Looking to score hunting permission to the perfect private deer hunting property? It’s something most hunters dream of. And it’s no wonder. Having the keys to a great tract of land opens great possibilities. But finding the right permission ground, and securing access to it, are two significant challenges. Now the good news. Both are made much more possible with help from a HuntStand Pro upgrade. Here’s how.
Locating High-Quality Ground
One of the best features of HuntStand Pro is unrestricted scouting from above. While you can’t trespass, or access a property where you don’t have permission, you can scout these areas from an aerial perspective. HuntStand offers that ability and does so in high definition, which really helps visualize “new-to-you” terrain. This is a huge component of scoring deer hunting permission on a worthwhile tract.
Some might question the relevance of doing this, especially when you’ve not yet gained access. Simply, this is a very important step when trying to find the best-looking properties to target. Why waste your time knocking on doors to subpar lands when you can concentrate on much-better options? Use app layers such as Contour, Hybrid, Satellite, Mapbox Satellite, and 3D Map to visualize the terrain in detail. Furthermore, the Monthly Satellite layer is excellent for getting virtual real-time updates on crops, controlled burns, timber harvests, and other changes to the landscape.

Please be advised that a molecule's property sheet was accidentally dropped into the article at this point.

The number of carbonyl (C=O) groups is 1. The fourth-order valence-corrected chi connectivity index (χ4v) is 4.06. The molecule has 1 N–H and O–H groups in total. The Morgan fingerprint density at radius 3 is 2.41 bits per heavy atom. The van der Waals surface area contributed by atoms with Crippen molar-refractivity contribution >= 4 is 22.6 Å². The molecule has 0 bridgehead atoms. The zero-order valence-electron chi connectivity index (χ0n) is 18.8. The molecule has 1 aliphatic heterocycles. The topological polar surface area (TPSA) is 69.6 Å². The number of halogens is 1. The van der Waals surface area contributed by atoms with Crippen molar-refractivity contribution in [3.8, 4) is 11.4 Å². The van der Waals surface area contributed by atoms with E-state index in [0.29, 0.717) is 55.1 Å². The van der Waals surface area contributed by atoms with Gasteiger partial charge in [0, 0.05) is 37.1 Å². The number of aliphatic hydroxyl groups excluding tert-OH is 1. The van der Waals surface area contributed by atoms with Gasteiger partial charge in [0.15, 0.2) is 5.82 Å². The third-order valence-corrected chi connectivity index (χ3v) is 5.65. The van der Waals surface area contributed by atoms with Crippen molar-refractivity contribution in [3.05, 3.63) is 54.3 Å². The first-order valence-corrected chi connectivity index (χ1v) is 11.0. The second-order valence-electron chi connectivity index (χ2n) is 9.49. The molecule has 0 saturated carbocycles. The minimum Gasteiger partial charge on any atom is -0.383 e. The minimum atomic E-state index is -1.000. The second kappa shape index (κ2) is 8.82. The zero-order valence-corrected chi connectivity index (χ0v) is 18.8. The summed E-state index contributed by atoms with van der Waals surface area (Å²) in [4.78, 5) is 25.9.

Look For Basic Needs
Whitetails have basic needs, including food, water, cover, and security (lack of predation and hunting pressure). While you can’t gauge the latter of these, HuntStand Pro can help you analyze the other three. Use aforementioned layers to decide if basic needs are likely present on the landscape. You won’t get specifics, or get it absolutely right 100 percent of the time, but you can get impressively close more times than not.
Likewise, in addition to aerial scouting for basic needs, you can often “grade” the quality of the habitat on the property. I make it a habit of doing this. Whitetails prefer early successional habitat, which is primarily young growth. (Think tall native grasses and young, thick timber.) Basically, areas with higher stem counts are preferred over mature timber that’s open and doesn’t offer as much cover or food. HuntStand helps find these areas, which are likely whitetail hotspots.
Changes in topography greatly influence how deer use a property, too. Using HuntStand Pro map layers, such as 3D Map, Contour, and Terrain, help read variations in elevations. In addition, they show how topography changes “flow” throughout the property.
Gauging Property Size
Never again guess the size of a tract of land, especially those you’re asking about. Use the Property Info layer to determine the precise size of a tract in question. Also, if you’re playing the limited access card (which is asking to hunt part of a property rather than all of it), you can use the Area Measurement tool to help in this effort.